Next recession to usher in wave of artificial intelligence

Written by Lorna Hutchinson on 17 October 2018 in News
News

Major corporations are gearing up for a surge in robotics-based technology over the next decade and Europe needs to do the same.

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The European Union needs to brace itself for the prospect of a new wave of technology and productivity resurgence in ten to fifteen years’ time, spearheaded by the implementation of AI and robotics innovations.

This was the message introduced by Stefan Crets, Executive Director of CSR Europe, who, opening the high-level event, said that digitisation required a new agility in the workplace and a new way of collaborating.

“The future of work is determined by the actions we take today and the choices we make. It’s about driving and inspiring a people-centred working environment. What we want to do is exchange experience, pull the expertise together and find the best practices.”
Economist Mirko Draca, co-author of a London School of Economics (LSE) report commissioned by Huawei, entitled ‘The evolving role of ICT in the economy,’ said that a new wave of automation had started.


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“We can see AI and robotics over the horizon. We expect to see another technology surge in the next ten to fifteen years, based on AI and robotics technology,” Draca said, adding that this new wave of automation was likely to take root during the next major economic downturn, when technology-inspired restructuring in jobs tends to take place.

Speaking at the Sustainability and Innovation Conference ‘Digitalisation & Work: ICT, Driver of Social Value,’ organised by CSR Europe and Huawei, Draca said that major corporations were “clearly gearing up to something,” citing the case of tech giant Google, whose research and development expenditure in 2013 soared from $7bn to $16.6bn.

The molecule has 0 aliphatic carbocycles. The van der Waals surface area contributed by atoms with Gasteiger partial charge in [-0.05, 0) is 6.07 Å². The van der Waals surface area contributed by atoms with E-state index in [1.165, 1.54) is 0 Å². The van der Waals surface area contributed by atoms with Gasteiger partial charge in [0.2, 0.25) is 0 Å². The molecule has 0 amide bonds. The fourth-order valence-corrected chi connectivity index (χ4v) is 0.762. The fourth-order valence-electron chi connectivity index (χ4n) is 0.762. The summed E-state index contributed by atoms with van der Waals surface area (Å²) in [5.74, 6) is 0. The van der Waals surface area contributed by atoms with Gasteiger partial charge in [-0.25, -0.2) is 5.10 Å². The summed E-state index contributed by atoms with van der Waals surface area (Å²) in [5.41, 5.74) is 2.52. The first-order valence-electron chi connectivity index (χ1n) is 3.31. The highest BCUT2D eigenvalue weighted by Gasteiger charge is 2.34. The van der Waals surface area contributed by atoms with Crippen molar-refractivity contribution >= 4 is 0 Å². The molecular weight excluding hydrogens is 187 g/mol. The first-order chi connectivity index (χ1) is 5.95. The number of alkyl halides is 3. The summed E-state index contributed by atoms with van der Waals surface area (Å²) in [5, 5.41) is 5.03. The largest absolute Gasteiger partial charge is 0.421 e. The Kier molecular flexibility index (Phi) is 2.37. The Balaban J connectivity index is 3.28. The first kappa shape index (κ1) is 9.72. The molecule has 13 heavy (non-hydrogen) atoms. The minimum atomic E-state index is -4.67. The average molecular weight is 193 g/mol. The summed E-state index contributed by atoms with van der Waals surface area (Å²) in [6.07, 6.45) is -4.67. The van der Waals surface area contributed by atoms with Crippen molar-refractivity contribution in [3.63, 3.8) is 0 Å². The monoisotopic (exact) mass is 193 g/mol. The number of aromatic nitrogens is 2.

“One of the sleeper issues is the role of big technology companies such as Huawei and the big five technology companies in the US… What we think they’re gearing up to in terms of research is a surge in productivity, driven by AI and robotics, that we expect to see in the next ten years.”

The LSE report looks at what kind of impact a set of AI and robotics-based ‘super innovations’ could have on employment and productivity and explains that automation, which would entail the displacement of jobs by machines, is the major challenge created by ICT in the labour market.

“We can see AI and robotics over the horizon. We expect to see another technology surge in the next ten to fifteen years, based on AI and robotics technology”

The introduction of autonomous vehicles, for example, could lead to the annual shedding of around 200,000 drivers from the 3.5 million-strong US commercial driver workforce.

Draca said that technically demanding manual jobs such as textile cutting and textile bleaching, were also no longer immune to mechanisation.

WIDESPREAD FEAR OF NEW TECHNOLOGY

Workers find it hard to keep up with the latest developments in technology and there is an underlying fear in the workforce that machines will replace people in future.